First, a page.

Heroic farmer rescues inquisitive calf that squeezed itself 240ft down an underground water pipe

A farmer and his daughter have earned 15 minutes of fame after their two-and-a-half-hour rescue operation to save a calf that got stuck in an underground water pipe on their farm in Dumfriesshire,

When Robert Osborne, from Durisdeer, and his daughter, Grace, realised one of their calves was missing on Tuesday, they started looking everywhere for it, but couldn’t locate it — until they heard cries of distress coming from a field.

Their search revealed that the three-week-old Aberdeen Angus — aptly nicknamed Trouble — had managed to make its way into a two-foot underground pipe and could no longer get out.

Mr Osborne hadn’t thought it possible for the ‘pretty big’ calf to enter the hole, but as soon as he figured out what had happened, he launched a rescue operation.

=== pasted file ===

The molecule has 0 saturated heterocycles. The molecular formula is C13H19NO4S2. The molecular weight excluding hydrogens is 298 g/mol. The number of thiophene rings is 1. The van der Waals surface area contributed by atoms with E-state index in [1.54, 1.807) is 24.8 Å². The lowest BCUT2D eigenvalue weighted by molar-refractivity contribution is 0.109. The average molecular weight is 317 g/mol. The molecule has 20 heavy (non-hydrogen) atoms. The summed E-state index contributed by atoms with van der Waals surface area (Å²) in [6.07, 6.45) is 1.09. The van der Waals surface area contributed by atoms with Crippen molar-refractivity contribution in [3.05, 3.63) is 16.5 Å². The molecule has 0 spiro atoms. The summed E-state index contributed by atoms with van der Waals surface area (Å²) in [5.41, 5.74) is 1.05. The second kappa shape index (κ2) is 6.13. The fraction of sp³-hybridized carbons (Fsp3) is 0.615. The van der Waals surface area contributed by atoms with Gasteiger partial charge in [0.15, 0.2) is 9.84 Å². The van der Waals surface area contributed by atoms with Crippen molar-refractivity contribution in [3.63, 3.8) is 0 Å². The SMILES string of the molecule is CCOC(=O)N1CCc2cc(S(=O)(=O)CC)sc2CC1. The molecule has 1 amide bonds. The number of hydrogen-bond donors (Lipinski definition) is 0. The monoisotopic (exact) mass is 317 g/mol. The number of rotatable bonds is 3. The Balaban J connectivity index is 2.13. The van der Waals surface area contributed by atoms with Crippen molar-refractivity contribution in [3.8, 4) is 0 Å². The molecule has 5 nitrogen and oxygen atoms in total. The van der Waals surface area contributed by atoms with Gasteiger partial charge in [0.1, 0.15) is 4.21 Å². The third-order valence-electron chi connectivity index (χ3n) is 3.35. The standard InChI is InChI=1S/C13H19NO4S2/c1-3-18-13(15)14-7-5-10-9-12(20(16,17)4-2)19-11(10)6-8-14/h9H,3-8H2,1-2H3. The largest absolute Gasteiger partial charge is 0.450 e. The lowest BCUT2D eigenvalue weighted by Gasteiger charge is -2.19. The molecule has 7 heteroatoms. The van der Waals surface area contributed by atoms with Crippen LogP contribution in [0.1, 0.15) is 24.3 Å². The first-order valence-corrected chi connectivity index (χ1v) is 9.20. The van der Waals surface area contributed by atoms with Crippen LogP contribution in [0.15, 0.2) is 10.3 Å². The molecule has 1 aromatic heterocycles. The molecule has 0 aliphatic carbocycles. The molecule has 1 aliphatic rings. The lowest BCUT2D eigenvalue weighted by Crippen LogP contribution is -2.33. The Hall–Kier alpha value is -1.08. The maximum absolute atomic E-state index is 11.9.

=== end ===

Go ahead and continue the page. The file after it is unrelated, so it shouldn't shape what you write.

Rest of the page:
It was apparent that the job would be hard as Mr Osborne initially couldn’t even see the animal. Trouble, unable to turn back once it had got into the hole, had kept walking on, in a bid to find a way out, until it had become firmly wedged in some 240 feet from the entrance.

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So Mr Osborne and stockman Iain Robertson began digging holes to try and reach it, while Grace, who is a young photographer, filmed the entire operation.

After two and a half hours of gruelling work, which entailed using a digger and breaking the pipe open, they finally managed to get to the calf and pull it out of the hole with the help of a box and some rope.

Despite its ordeal, Trouble was unharmed, if a little cold and wet. Mr Osborne warmed it up with a heat lamp and it is now fine.

‘Farmers get bad enough press for looking after their animals, but 99.9% of farmers do look after their animals,’ Mr Osborne told the BBC, before adding: ‘It is a nice wee calf.’

And although the Osbornes’ field is a mess that will need sorting out, there is also a silver lining for Grace — she has been offered a work experience with ITV.